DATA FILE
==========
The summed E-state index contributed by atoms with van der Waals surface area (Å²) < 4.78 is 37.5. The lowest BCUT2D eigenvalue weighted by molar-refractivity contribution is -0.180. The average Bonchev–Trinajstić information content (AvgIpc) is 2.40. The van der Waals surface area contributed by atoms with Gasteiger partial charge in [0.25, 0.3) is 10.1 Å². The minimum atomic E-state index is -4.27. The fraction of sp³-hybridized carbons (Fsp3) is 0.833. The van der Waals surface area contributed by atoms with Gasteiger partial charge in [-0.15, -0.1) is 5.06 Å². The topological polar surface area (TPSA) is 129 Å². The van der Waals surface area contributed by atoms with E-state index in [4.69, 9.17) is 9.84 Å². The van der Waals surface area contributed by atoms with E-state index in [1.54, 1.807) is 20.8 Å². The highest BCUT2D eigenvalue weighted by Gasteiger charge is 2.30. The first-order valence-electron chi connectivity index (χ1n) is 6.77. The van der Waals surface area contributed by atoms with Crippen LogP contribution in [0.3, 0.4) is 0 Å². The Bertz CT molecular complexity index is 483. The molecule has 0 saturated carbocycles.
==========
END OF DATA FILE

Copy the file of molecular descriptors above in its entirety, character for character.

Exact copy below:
The summed E-state index contributed by atoms with van der Waals surface area (Å²) < 4.78 is 37.5. The lowest BCUT2D eigenvalue weighted by molar-refractivity contribution is -0.180. The average Bonchev–Trinajstić information content (AvgIpc) is 2.40. The van der Waals surface area contributed by atoms with Gasteiger partial charge in [0.25, 0.3) is 10.1 Å². The minimum atomic E-state index is -4.27. The fraction of sp³-hybridized carbons (Fsp3) is 0.833. The van der Waals surface area contributed by atoms with Gasteiger partial charge in [-0.15, -0.1) is 5.06 Å². The topological polar surface area (TPSA) is 129 Å². The van der Waals surface area contributed by atoms with E-state index in [4.69, 9.17) is 9.84 Å². The van der Waals surface area contributed by atoms with E-state index in [1.54, 1.807) is 20.8 Å². The highest BCUT2D eigenvalue weighted by Gasteiger charge is 2.30. The first-order valence-electron chi connectivity index (χ1n) is 6.77. The van der Waals surface area contributed by atoms with Crippen LogP contribution in [0.3, 0.4) is 0 Å². The Bertz CT molecular complexity index is 483. The molecule has 0 saturated carbocycles.